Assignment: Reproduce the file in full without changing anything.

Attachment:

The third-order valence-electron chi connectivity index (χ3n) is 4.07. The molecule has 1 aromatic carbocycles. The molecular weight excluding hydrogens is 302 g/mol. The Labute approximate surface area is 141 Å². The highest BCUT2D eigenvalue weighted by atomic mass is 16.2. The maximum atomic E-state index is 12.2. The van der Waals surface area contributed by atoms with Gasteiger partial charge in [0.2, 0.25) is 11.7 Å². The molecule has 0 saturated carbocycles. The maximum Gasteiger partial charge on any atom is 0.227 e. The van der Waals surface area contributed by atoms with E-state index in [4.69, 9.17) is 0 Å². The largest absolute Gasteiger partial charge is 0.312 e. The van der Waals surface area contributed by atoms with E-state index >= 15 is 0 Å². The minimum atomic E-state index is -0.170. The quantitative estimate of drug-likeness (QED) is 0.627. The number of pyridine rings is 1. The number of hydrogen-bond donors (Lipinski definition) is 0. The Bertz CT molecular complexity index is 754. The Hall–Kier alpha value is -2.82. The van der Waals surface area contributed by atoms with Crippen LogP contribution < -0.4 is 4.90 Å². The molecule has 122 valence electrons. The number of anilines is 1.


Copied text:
The third-order valence-electron chi connectivity index (χ3n) is 4.07. The molecule has 1 aromatic carbocycles. The molecular weight excluding hydrogens is 302 g/mol. The Labute approximate surface area is 141 Å². The highest BCUT2D eigenvalue weighted by atomic mass is 16.2. The maximum atomic E-state index is 12.2. The van der Waals surface area contributed by atoms with Gasteiger partial charge in [0.2, 0.25) is 11.7 Å². The molecule has 0 saturated carbocycles. The maximum Gasteiger partial charge on any atom is 0.227 e. The van der Waals surface area contributed by atoms with E-state index in [4.69, 9.17) is 0 Å². The largest absolute Gasteiger partial charge is 0.312 e. The van der Waals surface area contributed by atoms with E-state index >= 15 is 0 Å². The minimum atomic E-state index is -0.170. The quantitative estimate of drug-likeness (QED) is 0.627. The number of pyridine rings is 1. The number of hydrogen-bond donors (Lipinski definition) is 0. The Bertz CT molecular complexity index is 754. The Hall–Kier alpha value is -2.82. The van der Waals surface area contributed by atoms with Crippen LogP contribution < -0.4 is 4.90 Å². The molecule has 122 valence electrons. The number of anilines is 1.